Artists, Painters, painting, Renaissance

Double portrait of a married couple by Lavinia Fontana

Among the works of Lavinia Fontana there are a curious group of oil on cooper paintings of little dimensions in which the artist alternates portraits and religious scenes. This kind of painting are usually called piccola pittura, and it had a great development in the Bolognese school.

The use of cooper as a support for portraits meant that the paintings were for a domestic and private environment. Due to their little dimensions those works were easy to transport and exhibit. Those pieces were considered as delicate gifts to notables and collectors or were used as presentation letters to possible clients.

One of Lavinia Fontana’s portraits of piccola pittura is the Double Portrait of a Married Couple. There is not enough information on this little piece, which is part of the collection of the Museum of Zaragoza in Spain, the only thing we know for sure of its condition as commemorative piece.

The painting was attributed to Fontana in 2009, when Antonio Vannugli rejected the previous attribution to Benvenuto Tisi. Vannugli considered that this work was a classic example of Fontana’s early production; he also pointed that it could be a self-portrait of the artist for her marriage with Giovanni Paolo Zappi in 1577, however this hypothesis seems unlikely. The composition of the painting with small touches, intense illumination and a contrasted use of colour are consistent with the early production of the artist.

The painting

Double portrait of a married couple by Lavinia Fontana

On one side of the copper plate is depicted the wife and in the other the husband, both are seated in the same chair. Both portraits complement each other, we can see this in the details of each composition, such as in the clothes.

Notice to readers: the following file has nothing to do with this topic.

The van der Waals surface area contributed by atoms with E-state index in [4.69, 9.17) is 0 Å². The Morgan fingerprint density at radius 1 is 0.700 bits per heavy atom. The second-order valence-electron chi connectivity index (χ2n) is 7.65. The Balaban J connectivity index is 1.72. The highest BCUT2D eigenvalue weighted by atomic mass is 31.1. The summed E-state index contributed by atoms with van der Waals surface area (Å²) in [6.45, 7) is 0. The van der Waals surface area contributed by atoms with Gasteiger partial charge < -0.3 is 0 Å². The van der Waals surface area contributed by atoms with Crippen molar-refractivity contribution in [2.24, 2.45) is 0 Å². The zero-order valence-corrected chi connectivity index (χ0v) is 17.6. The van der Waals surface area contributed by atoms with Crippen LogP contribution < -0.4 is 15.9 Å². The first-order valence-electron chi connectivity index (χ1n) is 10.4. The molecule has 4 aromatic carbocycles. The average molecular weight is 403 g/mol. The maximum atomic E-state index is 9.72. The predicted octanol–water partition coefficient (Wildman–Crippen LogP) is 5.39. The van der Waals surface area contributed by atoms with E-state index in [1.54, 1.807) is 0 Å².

The bride is a young lady wearing a red dress tight at the waist and with a veiled square neckline with white lace. Her jewels are decorated with rubies and pearls. The little flowers on her neckline and behind her ear are also red, they are possibly carnations. Her right hand holds a feathered fan with a gold chain and handle, while the execution of her left hand is incomplete, but it seems that was holding a handkerchief.

The gentleman’s portrait is in three-quarters and slightly in foreshortening on the right. He is wearing a black doublet, a white shirt with a wide collar underneath, and red socks. There is a golden handle of a sword behind the left arm of the chair, while on the other side there is a lapdog wearing a golden collar and staring at the gentleman.

The presence of this lapdog followed the conventions of the Bolognese portraiture of the time. Lapdogs are often associated to fidelity, and here it emphasises the elements of a happy married life.

According to Lucia Impelluso, the carnation flowers were considered as a symbol of conjugal love, a promise of love, that had some diffusion in portraits of married couples, especially in the Flemish and Nordic traditions. The way Fontana depicted in here, the curtains can be understood as another symbol of conjugal love as they evoke the marriage bed.